Afghan villagers gather at the site of a landslide at the Argo district in Badakhshan province. Photo by Reuters
More than 2000 people are trapped and hundreds feared dead
after a landslide smashed into a village in a remote
mountainous area of Afghanistan, local officials said,
prompting a massive search and rescue effort.
The landslide crashed into the northeastern village in Argo
district about 11am on Friday (local time) as villagers were
trying to recover their belongings and livestock after a
smaller landslip had hit the area a few hours earlier.
"There were more than 1000 families living in that village. A
total of 2100 people - men, women and children - are
trapped," Naweed Forotan, a spokesman for the Badakhshan
governor, told Reuters.
"As the part of the mountain which collapsed is so big, we
don't believe anyone would survive. The government and locals
from surrounding villagers are helping with the rescue, and
so far they have recovered more then a hundred bodies."
At least 100 people were being treated for injuries,
according to Colonel Abdul Qadeer Sayad, a deputy police
chief of Badakhshan province.
The United Nations Office for the Co-ordination of
Humanitarian Affairs (OCHA) put the number of fatalities at
350, and said significant displacement was expected.
The landslide, which followed a week of heavy rain at a time
of melting spring snow, crushed hundreds of houses and
damaged hundreds more, Sayad said.
Rescue efforts have been hampered by difficult conditions,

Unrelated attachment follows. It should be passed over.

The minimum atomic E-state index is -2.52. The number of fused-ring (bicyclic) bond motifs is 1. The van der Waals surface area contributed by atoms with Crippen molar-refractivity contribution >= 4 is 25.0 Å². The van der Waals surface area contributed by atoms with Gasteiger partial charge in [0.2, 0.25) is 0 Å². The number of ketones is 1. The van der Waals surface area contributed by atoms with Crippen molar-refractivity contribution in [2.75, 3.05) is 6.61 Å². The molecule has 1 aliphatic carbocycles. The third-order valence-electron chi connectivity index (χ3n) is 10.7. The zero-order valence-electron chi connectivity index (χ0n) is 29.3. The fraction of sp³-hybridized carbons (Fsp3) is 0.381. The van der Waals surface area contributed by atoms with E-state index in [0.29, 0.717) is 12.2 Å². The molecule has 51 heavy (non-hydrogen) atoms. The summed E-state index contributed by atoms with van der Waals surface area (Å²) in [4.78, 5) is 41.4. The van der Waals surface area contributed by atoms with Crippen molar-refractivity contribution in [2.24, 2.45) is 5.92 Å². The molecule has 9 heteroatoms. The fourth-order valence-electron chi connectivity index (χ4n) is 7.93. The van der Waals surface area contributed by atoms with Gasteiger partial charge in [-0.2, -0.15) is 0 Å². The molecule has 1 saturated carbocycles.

with the area flooded by more than a week of rain. Seasonal
rains have caused heavy destruction across the north of the
country, killing over 100 people.
President Hamid Karzai ordered Afghan officials to start
emergency relief efforts immediately.
"A high-ranking government delegation will soon travel to
Badakhshan province to provide aid for affected locals," his
office said in a statement.
A U.N. representative in Kabul said roads to the village were
open but passage was not suitable for heavy machinery.
NATO-led coalition troops in the region were discussing
search and rescue contributions with Afghan forces, the
United Nations said.
U.S. President Barack Obama, in remarks ahead of a news
conference at the White House with German Chancellor Angela
Merkel, expressed his condolences.
"Just as the United States has stood with the people of
Afghanistan through a difficult decade, we stand ready to
help our Afghan partners as they respond to this disaster,
for even as our war there comes to an end this year, our
commitment to Afghanistan and its people will endure," he
Around 30,000 U.S. soldiers remain in Afghanistan, although
that number is falling as Washington prepares to withdraw by
the end of this year all combat troops who battled Taliban